'Forbidden zones' on news report listed for courts
Updated: 2006-09-13 06:37

A spokesman system has been established in all Chinese higher courts and the Supreme People's Court (SPC) to enhance the transparency of judicial work, SPC President Xiao Yang said Tuesday.

"We have now 65 spokesmen for courts at the two levels, including two spokesmen for the Supreme People's Court," Xiao said at a meeting about the courts' publicity work.

Xiao said the establishment of the spokesman system will bring about major changes in the courts' approach to news reporting and publicity work and their work styles.

"With the spokesman system, the courts will adopt a more positive attitude towards news reporting and publicity work," said Xiao.

He said the courts will release information on important trials on their own initiative. They will also release information to explain certain issues and refute rumors.

The system also irons out the possibility of random interviews without the court approval.

"All the important information will be released by the spokesmen. Other work staff with the courts can only accept interviews after media's applications are examined and approved by the court," Xiao said.

He stressed that judges should be particularly cautious with their words. They should not receive interviews without authorization or air opinions over important and sensitive issues on news media.

SPC Deputy President Cao Jianming listed several "forbidden zones" for the courts. They are prohibited from releasing content related to state and commercial secrets or trampling on individual privacy, Cao said.

The courts are also prohibited from releasing names, home addresses, photos and other related information of defendants if they are minors.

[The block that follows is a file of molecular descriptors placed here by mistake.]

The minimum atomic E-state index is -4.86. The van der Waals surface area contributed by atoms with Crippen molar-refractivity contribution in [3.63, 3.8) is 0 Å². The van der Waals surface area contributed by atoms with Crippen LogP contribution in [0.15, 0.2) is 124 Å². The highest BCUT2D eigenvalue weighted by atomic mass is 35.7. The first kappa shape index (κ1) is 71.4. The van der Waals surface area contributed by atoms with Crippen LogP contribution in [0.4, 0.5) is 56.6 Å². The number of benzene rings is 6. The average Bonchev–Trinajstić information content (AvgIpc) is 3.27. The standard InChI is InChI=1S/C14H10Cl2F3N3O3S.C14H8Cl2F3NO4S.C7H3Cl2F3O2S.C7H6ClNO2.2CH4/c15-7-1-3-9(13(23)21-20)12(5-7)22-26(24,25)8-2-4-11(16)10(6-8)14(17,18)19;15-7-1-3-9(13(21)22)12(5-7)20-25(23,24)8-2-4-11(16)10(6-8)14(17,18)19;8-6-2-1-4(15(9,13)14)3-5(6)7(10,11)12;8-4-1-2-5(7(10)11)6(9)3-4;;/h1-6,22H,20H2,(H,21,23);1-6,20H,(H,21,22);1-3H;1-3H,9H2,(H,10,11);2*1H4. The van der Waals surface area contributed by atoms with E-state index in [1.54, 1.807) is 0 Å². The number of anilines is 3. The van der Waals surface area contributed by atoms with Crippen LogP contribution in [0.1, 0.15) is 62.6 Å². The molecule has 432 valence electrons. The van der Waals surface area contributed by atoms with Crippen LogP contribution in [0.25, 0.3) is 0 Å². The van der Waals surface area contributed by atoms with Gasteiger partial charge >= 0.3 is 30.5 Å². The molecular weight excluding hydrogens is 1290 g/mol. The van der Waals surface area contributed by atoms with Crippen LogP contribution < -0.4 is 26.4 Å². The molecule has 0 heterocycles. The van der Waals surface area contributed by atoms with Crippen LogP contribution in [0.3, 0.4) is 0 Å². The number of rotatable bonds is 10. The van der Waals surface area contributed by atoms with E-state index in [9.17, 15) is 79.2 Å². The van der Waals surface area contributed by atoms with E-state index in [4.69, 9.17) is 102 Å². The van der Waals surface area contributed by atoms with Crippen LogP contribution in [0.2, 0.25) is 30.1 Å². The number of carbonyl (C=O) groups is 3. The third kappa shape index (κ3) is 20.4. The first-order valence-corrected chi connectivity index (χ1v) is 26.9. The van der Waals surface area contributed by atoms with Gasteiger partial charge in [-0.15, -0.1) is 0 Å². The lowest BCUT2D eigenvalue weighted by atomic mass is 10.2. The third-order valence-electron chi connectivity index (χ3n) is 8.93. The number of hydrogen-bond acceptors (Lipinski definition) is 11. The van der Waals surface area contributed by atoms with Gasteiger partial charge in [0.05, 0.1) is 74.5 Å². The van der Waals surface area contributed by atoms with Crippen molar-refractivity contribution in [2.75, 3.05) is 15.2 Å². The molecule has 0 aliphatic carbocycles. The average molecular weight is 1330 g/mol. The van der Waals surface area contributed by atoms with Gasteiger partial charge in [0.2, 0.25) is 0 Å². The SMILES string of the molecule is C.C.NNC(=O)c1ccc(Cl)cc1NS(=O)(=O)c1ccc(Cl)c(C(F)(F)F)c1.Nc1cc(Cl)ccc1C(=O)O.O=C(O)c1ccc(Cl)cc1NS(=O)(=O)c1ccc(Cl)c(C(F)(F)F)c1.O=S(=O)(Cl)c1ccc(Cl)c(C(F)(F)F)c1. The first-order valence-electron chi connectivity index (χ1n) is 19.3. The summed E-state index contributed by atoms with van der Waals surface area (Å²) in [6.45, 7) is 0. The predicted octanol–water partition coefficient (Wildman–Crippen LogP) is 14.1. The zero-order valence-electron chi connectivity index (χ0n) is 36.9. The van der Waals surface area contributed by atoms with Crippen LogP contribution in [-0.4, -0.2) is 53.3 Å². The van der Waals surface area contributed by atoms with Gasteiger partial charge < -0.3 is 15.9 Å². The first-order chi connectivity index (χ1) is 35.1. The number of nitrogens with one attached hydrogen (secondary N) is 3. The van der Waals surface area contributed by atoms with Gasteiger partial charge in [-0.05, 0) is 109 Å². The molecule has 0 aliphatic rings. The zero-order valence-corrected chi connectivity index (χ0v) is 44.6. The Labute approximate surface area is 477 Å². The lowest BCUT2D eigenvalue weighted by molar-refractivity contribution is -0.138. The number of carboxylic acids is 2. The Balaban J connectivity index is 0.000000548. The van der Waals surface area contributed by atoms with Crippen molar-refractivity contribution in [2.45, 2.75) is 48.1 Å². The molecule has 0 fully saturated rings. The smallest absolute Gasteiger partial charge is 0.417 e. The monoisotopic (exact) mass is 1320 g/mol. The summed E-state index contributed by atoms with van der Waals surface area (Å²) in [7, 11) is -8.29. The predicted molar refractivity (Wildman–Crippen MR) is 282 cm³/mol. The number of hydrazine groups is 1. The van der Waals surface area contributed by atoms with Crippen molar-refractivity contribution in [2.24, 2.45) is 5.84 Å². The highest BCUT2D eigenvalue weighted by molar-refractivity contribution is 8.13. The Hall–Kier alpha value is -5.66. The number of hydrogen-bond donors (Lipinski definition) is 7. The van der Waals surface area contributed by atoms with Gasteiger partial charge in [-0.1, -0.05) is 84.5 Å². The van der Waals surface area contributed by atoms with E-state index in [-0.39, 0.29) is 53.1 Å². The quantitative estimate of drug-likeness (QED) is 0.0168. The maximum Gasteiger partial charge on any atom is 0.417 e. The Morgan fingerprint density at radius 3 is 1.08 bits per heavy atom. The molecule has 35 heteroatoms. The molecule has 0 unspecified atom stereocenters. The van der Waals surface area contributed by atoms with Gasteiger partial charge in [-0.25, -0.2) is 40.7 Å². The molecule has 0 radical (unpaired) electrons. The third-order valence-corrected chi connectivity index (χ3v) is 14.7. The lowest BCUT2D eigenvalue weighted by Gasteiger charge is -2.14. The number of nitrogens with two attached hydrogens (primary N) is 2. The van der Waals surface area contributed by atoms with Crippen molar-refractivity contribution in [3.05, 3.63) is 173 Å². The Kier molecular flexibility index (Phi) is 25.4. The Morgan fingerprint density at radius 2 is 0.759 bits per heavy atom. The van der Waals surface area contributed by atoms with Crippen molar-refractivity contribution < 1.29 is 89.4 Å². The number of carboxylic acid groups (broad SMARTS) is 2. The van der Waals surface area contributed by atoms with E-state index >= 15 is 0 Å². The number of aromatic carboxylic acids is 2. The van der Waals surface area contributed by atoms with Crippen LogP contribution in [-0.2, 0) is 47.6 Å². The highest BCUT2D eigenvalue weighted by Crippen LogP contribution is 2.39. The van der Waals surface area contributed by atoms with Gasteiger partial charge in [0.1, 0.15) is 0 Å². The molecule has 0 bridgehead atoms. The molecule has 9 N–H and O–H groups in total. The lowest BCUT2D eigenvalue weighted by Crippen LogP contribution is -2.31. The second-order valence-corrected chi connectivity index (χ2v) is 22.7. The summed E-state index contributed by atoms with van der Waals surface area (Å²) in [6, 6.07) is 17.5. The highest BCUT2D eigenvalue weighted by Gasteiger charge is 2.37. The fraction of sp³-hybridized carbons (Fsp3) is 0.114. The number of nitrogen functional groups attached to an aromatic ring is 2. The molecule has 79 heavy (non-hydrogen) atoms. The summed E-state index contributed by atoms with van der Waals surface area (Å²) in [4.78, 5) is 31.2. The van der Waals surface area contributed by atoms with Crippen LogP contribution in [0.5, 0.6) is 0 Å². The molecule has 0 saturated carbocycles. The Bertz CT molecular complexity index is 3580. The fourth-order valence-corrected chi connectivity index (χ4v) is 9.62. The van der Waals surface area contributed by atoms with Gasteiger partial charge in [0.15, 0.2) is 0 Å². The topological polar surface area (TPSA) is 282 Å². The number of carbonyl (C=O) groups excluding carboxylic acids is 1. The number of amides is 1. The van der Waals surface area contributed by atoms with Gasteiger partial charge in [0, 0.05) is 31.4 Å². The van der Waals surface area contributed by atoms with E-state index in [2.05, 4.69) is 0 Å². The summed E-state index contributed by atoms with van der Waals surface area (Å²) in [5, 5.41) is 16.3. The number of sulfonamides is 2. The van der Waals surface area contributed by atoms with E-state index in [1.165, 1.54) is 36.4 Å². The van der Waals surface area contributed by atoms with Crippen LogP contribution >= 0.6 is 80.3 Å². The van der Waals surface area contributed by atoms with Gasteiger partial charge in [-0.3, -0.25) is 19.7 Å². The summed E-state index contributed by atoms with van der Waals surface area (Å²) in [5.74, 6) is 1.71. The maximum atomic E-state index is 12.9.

The courts will make public only the rulings as well as basic facts and reasons for cases not being given a public hearing, he said.

Statistics used in the trial of various criminal cases cannot be released without authorization.

Court leaders must examine cases dealing with national security, ethnic groups, religion, important emergencies, sensitive issues or involving foreigners and residents from Taiwan, Hong Kong and Macao before they are exposed to media, he said.

Those offering "improper" news sources to media and leading to a negative impact will get severe punishment, he added.

Cao further stressed that media should not make predictions, comments or conclusive opinions ahead of due judicial processes while covering cases.

The media should be responsible for the accuracy of the facts, evidence and laws cited in their reports, he said.

Xiao Yang said intermediate people's courts and grass-roots courts should also establish the spokesman system if they have the conditions required to guide public opinions and "ensure the public's right to know".


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